Heist movies, theyâ€™re a lost art. So when the remake of â€œOceanâ€™s Elevenâ€ came around several years back and wowed me off my feet I was left with this glorious notion that heist movies were suddenly back and in perfect form. Then the sequel, â€œOceanâ€™s Twelveâ€, came along. I donâ€™t think Iâ€™ve seen a worse sequel in theaters since “Jason Xâ€. So naturally, once the trailers for â€œOceanâ€™s Thirteenâ€ began invading the preview reels my confidence in the franchise was suitably weakened. Well, let me just say, â€œOceanâ€™s Thirteenâ€ is everything â€œOceanâ€™s Twelveâ€ should have been and so much more. A more than worthy follow-up to the original, itâ€™s likely to be your best bet for this weekend.
Reuben (Elliot Gould) is in a bit of a jam, as his Vegas hotel partner, Willie Bank (Al Pacino), has double-crossed him, taking everything Reuben owns and leaving the shock to send him into a catatonic state. Reubenâ€™s protÃ©gÃ© Danny Ocean (George Clooney) and his gang arenâ€™t about to take this laying down and join back up to get revenge on Bank and restore Reubenâ€™s bank account. Bankâ€™s new casino is opening up and Oceanâ€™s thirteen intend to break the bank, so to speak, by rigging every game in the house. A tough job, but it doesnâ€™t end there. In addition to that, theyâ€™re going to have to ruin his chances of winning a Five Diamond award and steal his collection of diamond necklaces from his fortified loft.
Just about everything that lead me to dislike â€œOceanâ€™s Twelveâ€ is gloriously absent from this installment. So that means no space-age hologram machines and no fourth wall-shattering plot devices that save the day in the nick of time. And quite possibly the most important change of all: no Julia Roberts. That woman smiles like a horse.
â€œOceanâ€™s Thirteenâ€ takes the cast of characters weâ€™ve come to love and returns them to a more familiar setting. However, just because theyâ€™re performing another casino heist doesnâ€™t necessarily mean that this film is a retread of â€œOceanâ€™s Elevenâ€. On the contrary, it deviates from the first film for all of its schemes and keeps things nice and fresh. They come up with some very interesting, complex and hilarious methods to rip off the casino and do it with Director Steven Soderberghâ€™s sense of style and humor.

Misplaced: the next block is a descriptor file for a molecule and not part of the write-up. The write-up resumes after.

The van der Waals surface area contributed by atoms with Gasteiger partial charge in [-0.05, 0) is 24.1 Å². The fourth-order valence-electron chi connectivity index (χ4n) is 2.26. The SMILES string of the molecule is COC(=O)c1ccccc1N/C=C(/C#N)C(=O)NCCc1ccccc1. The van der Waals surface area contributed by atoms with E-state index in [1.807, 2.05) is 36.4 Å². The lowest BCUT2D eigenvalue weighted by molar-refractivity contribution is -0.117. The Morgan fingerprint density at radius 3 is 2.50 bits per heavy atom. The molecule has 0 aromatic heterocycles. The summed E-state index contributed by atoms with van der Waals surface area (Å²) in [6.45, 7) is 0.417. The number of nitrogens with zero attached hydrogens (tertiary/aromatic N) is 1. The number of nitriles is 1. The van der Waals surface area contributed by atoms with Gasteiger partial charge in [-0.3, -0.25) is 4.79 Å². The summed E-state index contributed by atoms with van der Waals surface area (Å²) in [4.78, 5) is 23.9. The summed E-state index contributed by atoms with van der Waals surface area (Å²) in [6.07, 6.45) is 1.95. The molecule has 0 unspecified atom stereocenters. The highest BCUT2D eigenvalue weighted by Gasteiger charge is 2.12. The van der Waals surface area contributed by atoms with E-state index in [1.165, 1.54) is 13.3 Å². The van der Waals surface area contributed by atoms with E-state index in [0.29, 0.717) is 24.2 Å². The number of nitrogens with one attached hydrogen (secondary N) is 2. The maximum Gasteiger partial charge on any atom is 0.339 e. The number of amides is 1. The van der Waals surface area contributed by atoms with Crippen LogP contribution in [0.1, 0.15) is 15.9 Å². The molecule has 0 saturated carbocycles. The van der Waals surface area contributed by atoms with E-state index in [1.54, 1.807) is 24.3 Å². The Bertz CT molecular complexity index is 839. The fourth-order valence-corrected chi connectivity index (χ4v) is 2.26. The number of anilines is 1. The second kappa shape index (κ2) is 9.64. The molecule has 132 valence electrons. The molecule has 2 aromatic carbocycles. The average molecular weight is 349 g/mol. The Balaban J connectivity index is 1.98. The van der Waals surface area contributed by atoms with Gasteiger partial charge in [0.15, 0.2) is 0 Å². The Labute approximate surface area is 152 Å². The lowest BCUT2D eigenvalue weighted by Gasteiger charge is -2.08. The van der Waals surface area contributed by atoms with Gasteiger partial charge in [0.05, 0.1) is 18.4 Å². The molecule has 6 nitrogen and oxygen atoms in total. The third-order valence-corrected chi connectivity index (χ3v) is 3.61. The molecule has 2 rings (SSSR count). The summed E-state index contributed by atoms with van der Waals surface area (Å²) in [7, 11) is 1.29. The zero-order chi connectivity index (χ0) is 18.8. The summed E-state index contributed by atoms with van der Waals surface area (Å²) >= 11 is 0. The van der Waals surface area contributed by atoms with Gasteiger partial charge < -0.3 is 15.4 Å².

The cast of familiar faces really carry this movie. Although the headliners of Danny, Rusty (Brad Pitt) and Linus (Matt Damon) undoubtedly receive the most face time, some of the less-appreciated members of the crew get more opportunities to shine. I thought Basher Tarr (Don Cheadle) really came out of top in this film, contributing more than most of the other team members. And Yen (Shaobo Qin) also gets to participate more in the disguise and infiltration aspects of the plot, extending his role past the â€œhired ninjaâ€ he was in the previous installments.
While some high-tech gadgets do come into play in this film, nothing as ridiculous as the aforementioned hologram machine is to be seen. All the technological doodads employed for the job are quite low key and believable, with nothing anymore outrageous than magnetic dice and reprogrammed slot machines. Well, except this one crazy tunneling device, but itâ€™s actually pretty funny and clever and isnâ€™t some sort of space age James Bond machine, either. Soderbergh tries to keep things on the level in order to add a sense of real world credibility to the scheme.
The villain of the film, Bank, is a bit two-dimensional, Iâ€™ll admit. Al Pacino delivers a stellar performance (and that should go without saying, heâ€™s Al Pacino), so itâ€™s not his fault. Bank is just sort of an evil jerk for the sake of being an evil jerk, so donâ€™t expect much depth out of him. The villain of the previous two films, Terry Benedict (Andy Garcia), plays a rather pivotal role in the film as a supporter of Oceanâ€™s crew, of all things. They manage his inclusion rather well and he keeps things pretty interesting.
All in all, â€œOceanâ€™s Thirteenâ€ is the sequel we shouldâ€™ve gotten in the first place. It keeps things familiar but always fresh. If â€œOceanâ€™s Elevenâ€ was an A, Iâ€™d give â€œOceanâ€™s Thirteenâ€ a B, for certain.